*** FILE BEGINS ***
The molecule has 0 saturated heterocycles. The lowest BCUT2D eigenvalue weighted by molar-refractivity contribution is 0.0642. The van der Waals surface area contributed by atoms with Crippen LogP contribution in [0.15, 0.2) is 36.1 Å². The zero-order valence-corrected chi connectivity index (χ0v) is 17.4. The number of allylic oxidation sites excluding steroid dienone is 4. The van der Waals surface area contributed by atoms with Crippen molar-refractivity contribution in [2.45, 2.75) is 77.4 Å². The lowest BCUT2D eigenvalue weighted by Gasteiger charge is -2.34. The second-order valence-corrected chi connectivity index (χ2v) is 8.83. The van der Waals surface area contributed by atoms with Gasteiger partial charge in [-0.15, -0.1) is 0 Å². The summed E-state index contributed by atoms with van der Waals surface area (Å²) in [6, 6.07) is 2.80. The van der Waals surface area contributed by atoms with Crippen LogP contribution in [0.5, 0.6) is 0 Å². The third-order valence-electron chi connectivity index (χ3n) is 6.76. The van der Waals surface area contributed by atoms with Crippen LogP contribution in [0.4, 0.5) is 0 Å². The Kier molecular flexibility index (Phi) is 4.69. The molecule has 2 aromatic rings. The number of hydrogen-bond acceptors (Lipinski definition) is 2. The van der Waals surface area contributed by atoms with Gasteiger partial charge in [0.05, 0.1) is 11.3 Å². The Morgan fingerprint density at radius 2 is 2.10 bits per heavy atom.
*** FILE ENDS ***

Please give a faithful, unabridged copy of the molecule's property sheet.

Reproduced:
The molecule has 0 saturated heterocycles. The lowest BCUT2D eigenvalue weighted by molar-refractivity contribution is 0.0642. The van der Waals surface area contributed by atoms with Crippen LogP contribution in [0.15, 0.2) is 36.1 Å². The zero-order valence-corrected chi connectivity index (χ0v) is 17.4. The number of allylic oxidation sites excluding steroid dienone is 4. The van der Waals surface area contributed by atoms with Crippen molar-refractivity contribution in [2.45, 2.75) is 77.4 Å². The lowest BCUT2D eigenvalue weighted by Gasteiger charge is -2.34. The second-order valence-corrected chi connectivity index (χ2v) is 8.83. The van der Waals surface area contributed by atoms with Gasteiger partial charge in [-0.15, -0.1) is 0 Å². The summed E-state index contributed by atoms with van der Waals surface area (Å²) in [6, 6.07) is 2.80. The van der Waals surface area contributed by atoms with Crippen LogP contribution in [0.5, 0.6) is 0 Å². The third-order valence-electron chi connectivity index (χ3n) is 6.76. The van der Waals surface area contributed by atoms with Crippen LogP contribution in [0.4, 0.5) is 0 Å². The Kier molecular flexibility index (Phi) is 4.69. The molecule has 2 aromatic rings. The number of hydrogen-bond acceptors (Lipinski definition) is 2. The van der Waals surface area contributed by atoms with Gasteiger partial charge in [0.05, 0.1) is 11.3 Å². The Morgan fingerprint density at radius 2 is 2.10 bits per heavy atom.